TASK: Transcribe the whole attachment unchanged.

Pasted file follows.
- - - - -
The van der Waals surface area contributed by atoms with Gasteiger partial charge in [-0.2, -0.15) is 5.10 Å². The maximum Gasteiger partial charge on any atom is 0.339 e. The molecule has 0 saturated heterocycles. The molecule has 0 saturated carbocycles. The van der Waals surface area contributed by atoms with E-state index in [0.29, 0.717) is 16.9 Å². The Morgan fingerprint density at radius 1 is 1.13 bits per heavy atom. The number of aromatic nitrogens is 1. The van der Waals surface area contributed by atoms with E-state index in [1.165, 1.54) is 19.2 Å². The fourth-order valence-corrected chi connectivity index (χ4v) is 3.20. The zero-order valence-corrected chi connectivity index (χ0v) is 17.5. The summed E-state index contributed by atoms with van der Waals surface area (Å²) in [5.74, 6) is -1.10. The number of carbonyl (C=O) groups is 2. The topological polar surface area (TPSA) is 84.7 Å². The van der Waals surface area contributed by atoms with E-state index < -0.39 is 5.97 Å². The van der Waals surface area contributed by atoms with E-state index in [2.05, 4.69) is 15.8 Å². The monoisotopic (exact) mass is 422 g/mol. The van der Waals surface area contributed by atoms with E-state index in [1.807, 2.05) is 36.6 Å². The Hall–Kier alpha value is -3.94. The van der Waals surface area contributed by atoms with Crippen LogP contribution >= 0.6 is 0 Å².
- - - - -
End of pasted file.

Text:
The van der Waals surface area contributed by atoms with Gasteiger partial charge in [-0.2, -0.15) is 5.10 Å². The maximum Gasteiger partial charge on any atom is 0.339 e. The molecule has 0 saturated heterocycles. The molecule has 0 saturated carbocycles. The van der Waals surface area contributed by atoms with E-state index in [0.29, 0.717) is 16.9 Å². The Morgan fingerprint density at radius 1 is 1.13 bits per heavy atom. The number of aromatic nitrogens is 1. The van der Waals surface area contributed by atoms with E-state index in [1.165, 1.54) is 19.2 Å². The fourth-order valence-corrected chi connectivity index (χ4v) is 3.20. The zero-order valence-corrected chi connectivity index (χ0v) is 17.5. The summed E-state index contributed by atoms with van der Waals surface area (Å²) in [5.74, 6) is -1.10. The number of carbonyl (C=O) groups is 2. The topological polar surface area (TPSA) is 84.7 Å². The van der Waals surface area contributed by atoms with E-state index < -0.39 is 5.97 Å². The van der Waals surface area contributed by atoms with E-state index in [2.05, 4.69) is 15.8 Å². The monoisotopic (exact) mass is 422 g/mol. The van der Waals surface area contributed by atoms with E-state index in [1.807, 2.05) is 36.6 Å². The Hall–Kier alpha value is -3.94. The van der Waals surface area contributed by atoms with Crippen LogP contribution >= 0.6 is 0 Å².